Thus, we parted amicably enough with the Chief Executive perhaps having learned a little more about how newspapers worked than when he’d entered that legendary and louche Glasgow diner.

In those first few weeks of the 1999-2000 season, there was initial cause for optimism. We’d had a good start in the league and Henrik Larsson was showing signs of the player he would become for us. And then came Lyon away from home in the UEFA Cup and Henrik’s broken leg which occurred at a time when Celtic were acquitting themselves with a degree of elan against a team then regarded as one of the top ten in European football.   

Henrik would recover much more quickly than we’d all hoped, and was playing again before the end of the season. But the team never really came back from that injury. And then came Inverness at home in the Scottish Cup and the end of the John Barnes project.

Scarcely three years later, Inverness Caley featured in another dramatic Scottish Cup encounter with us. Celtic’s fortunes at this time could hardly have been more different from those which enshrouded the club in 2000. We had just beaten Liverpool at Anfield to reach the semi-finals of the UEFA Cup and only the act of larceny from a linesman had prevented Celtic defeating Rangers in the League Cup final.

Meeting Inverness Caley in the last eight of the Scottish Cup in a midweek game at the Caledonian stadium was never going to be anything other than challenging. Inexplicably though, Martin O’Neill chose to send out a weakened team which included Javier Broto, Ulrik Laursen, Jamie Smith, David Fernandez and Steve Guppy. Inverness deservedly won 1-0 and Celtic could have played from dusk until dawn and they’d still never have scored.

It was a very rare error of judgment by O’Neill and I felt it showed disrespect for our opponents and for the Scottish Cup, a trophy that has provided Celtic supporters with some of their sweetest memories. We got what we deserved.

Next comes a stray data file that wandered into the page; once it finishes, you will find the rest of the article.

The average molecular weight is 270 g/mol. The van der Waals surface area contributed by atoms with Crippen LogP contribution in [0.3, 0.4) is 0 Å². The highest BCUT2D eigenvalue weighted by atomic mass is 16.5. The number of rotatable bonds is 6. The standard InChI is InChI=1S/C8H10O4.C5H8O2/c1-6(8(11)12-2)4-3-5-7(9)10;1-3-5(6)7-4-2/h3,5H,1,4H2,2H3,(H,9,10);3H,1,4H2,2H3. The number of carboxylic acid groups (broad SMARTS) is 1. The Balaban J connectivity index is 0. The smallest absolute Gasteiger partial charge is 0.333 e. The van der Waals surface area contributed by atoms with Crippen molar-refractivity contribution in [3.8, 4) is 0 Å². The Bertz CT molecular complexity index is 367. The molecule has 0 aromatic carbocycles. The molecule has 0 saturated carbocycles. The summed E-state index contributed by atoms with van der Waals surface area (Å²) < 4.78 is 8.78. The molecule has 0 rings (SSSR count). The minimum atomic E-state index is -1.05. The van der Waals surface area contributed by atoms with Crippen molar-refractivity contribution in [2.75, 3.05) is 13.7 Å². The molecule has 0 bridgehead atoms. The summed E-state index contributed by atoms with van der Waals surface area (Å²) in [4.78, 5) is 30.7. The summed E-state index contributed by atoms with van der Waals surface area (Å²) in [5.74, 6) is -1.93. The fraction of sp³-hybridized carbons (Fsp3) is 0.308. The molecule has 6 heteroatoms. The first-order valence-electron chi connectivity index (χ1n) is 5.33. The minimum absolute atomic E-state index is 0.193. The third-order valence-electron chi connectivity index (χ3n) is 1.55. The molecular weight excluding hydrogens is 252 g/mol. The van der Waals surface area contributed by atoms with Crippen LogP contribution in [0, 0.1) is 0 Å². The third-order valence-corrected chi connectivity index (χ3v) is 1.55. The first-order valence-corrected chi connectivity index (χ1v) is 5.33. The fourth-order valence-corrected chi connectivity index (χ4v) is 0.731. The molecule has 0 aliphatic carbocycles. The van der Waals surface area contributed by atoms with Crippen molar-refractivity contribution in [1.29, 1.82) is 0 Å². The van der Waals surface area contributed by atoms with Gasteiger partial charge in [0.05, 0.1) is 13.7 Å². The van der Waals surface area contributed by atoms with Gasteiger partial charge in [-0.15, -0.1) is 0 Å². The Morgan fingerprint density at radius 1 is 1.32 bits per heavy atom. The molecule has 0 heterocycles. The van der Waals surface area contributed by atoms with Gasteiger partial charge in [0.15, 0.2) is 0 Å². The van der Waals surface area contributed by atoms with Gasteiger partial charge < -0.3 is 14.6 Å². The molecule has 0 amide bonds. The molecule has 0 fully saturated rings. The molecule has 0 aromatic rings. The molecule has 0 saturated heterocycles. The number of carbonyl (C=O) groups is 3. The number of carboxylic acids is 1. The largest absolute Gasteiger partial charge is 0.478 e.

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We didn’t deserve what happened 12 years later, though. In 2015 we met Inverness in the semi-final, knowing that victory would give Ronny Deila his first treble in his first season as manager. Inverness defeated us 3-2 after extra time. But they only did so with the aid of perhaps the worst refereeing decision Celtic have suffered in recent history. It was an incident Bobby Davidson or the Symes (pere et fils), IMD Foote, JPR Gordon and Mike McCurry would all have been proud to call their own.

Celtic were already a goal up and when Josh Meekings clearly palmed away a net-bound Leigh Griffiths header just before half-time we were looking at a penalty to make it two and opponents who would be reduced to ten men.

Incredibly both the referee, Steven McLean and the goal-line official – one Alan Muir – were the only two people inside the ground not to see the handball. You were left wondering what Muir, in particular, thought he was seeing when he had a clear view from a distance of two yards of Meekings’ handball.

In the second half, Craig Gordon was sent off harshly. The Inverness victory was handed to them on a plate by those two officials, neither of whom ought ever to have officiated at the top level again.  

Last week, in a tongue-in-cheek column for The Herald I hinted that I might not be too upset if the plucky underdogs won on Saturday. It was, of course, a jest.

Nor do I want Celtic to go easy on them if we were to go three or four goals up. After what happened in 2015 there can be no mercy.